The anatomical substrate(s) whereby gonadal steroids influence pain and analgesia is unknown. Both androgen (AR) and estrogen receptors (ER ) have been localized in the PAG in the male rat [132]. Although it is not known if these receptors are present in the female rat, they have been localized in other species including the female cat [12], golden hamster [133], guinea pig [134], and the rhesus monkey [135, 136]. To date, however, the anatomical distribution of both types of steroid receptor within the PAG in reference to cells projecting to the RVM is not known.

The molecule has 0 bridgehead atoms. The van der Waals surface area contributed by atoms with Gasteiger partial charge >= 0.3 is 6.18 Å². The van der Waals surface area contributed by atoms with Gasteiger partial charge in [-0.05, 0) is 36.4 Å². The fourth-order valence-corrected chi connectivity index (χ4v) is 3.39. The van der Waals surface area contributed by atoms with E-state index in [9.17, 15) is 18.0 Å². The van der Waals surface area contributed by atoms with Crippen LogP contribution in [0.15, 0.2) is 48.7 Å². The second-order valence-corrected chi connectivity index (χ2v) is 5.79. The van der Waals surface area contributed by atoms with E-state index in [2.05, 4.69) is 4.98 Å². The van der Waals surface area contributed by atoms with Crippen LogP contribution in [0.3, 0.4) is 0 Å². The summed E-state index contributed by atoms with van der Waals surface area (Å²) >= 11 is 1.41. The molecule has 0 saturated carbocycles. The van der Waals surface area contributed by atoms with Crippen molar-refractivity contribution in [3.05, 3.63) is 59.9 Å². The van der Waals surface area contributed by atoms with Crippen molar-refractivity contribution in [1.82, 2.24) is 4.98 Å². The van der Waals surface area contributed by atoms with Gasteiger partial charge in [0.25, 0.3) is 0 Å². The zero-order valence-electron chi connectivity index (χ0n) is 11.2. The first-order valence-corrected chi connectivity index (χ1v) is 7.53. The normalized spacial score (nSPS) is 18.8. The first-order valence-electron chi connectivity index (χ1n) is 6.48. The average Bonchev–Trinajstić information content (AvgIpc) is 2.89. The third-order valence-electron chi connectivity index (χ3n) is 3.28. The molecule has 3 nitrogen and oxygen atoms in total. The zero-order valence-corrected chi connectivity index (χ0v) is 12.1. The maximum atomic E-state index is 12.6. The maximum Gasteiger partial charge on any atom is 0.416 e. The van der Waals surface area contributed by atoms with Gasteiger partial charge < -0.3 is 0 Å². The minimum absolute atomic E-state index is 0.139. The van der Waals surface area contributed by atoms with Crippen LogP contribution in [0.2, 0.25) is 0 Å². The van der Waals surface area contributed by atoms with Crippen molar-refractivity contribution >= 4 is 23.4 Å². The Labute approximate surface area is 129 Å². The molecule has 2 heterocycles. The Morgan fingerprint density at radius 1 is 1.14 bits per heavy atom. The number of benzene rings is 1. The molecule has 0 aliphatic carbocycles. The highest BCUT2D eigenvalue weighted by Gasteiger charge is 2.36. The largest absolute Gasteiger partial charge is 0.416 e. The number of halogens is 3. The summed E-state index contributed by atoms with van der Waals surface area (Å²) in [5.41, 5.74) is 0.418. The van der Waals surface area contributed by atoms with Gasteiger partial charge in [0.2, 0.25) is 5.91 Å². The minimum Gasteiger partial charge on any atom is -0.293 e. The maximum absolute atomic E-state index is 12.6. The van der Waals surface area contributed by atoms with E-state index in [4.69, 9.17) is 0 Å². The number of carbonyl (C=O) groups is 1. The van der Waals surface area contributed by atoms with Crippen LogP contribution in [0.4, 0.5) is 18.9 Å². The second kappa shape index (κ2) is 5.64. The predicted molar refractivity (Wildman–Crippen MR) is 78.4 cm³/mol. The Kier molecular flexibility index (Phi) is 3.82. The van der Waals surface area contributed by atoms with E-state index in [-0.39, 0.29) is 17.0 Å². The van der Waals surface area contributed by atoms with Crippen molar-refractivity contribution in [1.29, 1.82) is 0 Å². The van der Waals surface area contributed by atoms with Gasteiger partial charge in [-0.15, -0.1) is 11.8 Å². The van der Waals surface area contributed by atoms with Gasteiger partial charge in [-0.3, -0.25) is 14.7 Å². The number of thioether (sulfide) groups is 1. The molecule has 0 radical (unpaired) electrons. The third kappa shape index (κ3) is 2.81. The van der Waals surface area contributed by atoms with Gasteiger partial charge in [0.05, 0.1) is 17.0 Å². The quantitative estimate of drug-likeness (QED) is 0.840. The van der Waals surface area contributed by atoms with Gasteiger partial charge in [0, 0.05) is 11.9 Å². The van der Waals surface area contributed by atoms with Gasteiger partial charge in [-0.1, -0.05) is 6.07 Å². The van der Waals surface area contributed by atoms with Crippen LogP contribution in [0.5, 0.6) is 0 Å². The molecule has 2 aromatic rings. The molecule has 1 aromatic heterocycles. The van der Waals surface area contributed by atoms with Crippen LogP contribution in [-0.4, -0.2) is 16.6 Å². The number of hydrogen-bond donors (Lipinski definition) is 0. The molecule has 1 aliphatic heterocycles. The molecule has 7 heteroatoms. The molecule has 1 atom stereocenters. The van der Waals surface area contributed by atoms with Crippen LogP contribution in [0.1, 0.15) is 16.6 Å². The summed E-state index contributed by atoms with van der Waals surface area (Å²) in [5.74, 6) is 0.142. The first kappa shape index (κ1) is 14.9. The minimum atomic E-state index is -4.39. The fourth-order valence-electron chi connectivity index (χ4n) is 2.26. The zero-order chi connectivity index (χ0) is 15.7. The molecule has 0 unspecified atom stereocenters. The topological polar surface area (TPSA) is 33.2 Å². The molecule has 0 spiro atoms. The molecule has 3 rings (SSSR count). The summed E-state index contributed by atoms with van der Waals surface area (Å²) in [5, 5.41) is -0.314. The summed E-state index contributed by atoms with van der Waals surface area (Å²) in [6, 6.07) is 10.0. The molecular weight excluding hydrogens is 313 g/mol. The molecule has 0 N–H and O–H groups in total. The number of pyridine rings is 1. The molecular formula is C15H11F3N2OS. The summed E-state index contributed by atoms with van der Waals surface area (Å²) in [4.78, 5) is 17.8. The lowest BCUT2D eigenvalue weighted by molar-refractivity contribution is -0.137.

We have combined neuroanatomical tract-tracing techniques and steroid receptor immunohistochemistry to characterize the expression of AR and ER in the PAG-RVM pathway of male and female rats [137]. In these studies, we found that males had a significantly greater number of AR immunoreactive neurons localized within the dorsomedial, lateral and ventrolateral PAG compared to females. Interestingly, both the qualitative and quantitative expression of ER in the PAG was comparable between the sexes (see Figures 2(d)–2(f)). Both receptor types were preferentially localized within the dorsomedial, lateral and ventrolateral subdivisions of the PAG and increased in density along the rostrocaudal axis of the PAG with the highest expression localized within the caudal PAG. In addition, 30–37% of PAG-RVM output neurons expressed AR or ER (Figure 3(d)) with the highest density of colabeling in the lateral/ventrolateral region of PAG. ERa and AR colocalization in PAG neurons projecting to the RVM was comparable between the sexes [137] (Figures 2(g)–2(i)). The high density of steroid receptors localized on PAG-RVM output neurons may contribute to our observed sex differences in morphine analgesia. Although there was no sex difference in the anatomical localization of gonadal steroid receptors in the PAG despite the higher density of AR in males, 27–50% of PAG-RVM neurons contain MOR [37]. Given that morphine activates more of these neurons in male compared to female rats, the interaction between morphine and sex hormones is likely greater in the PAG of male compared to female rats.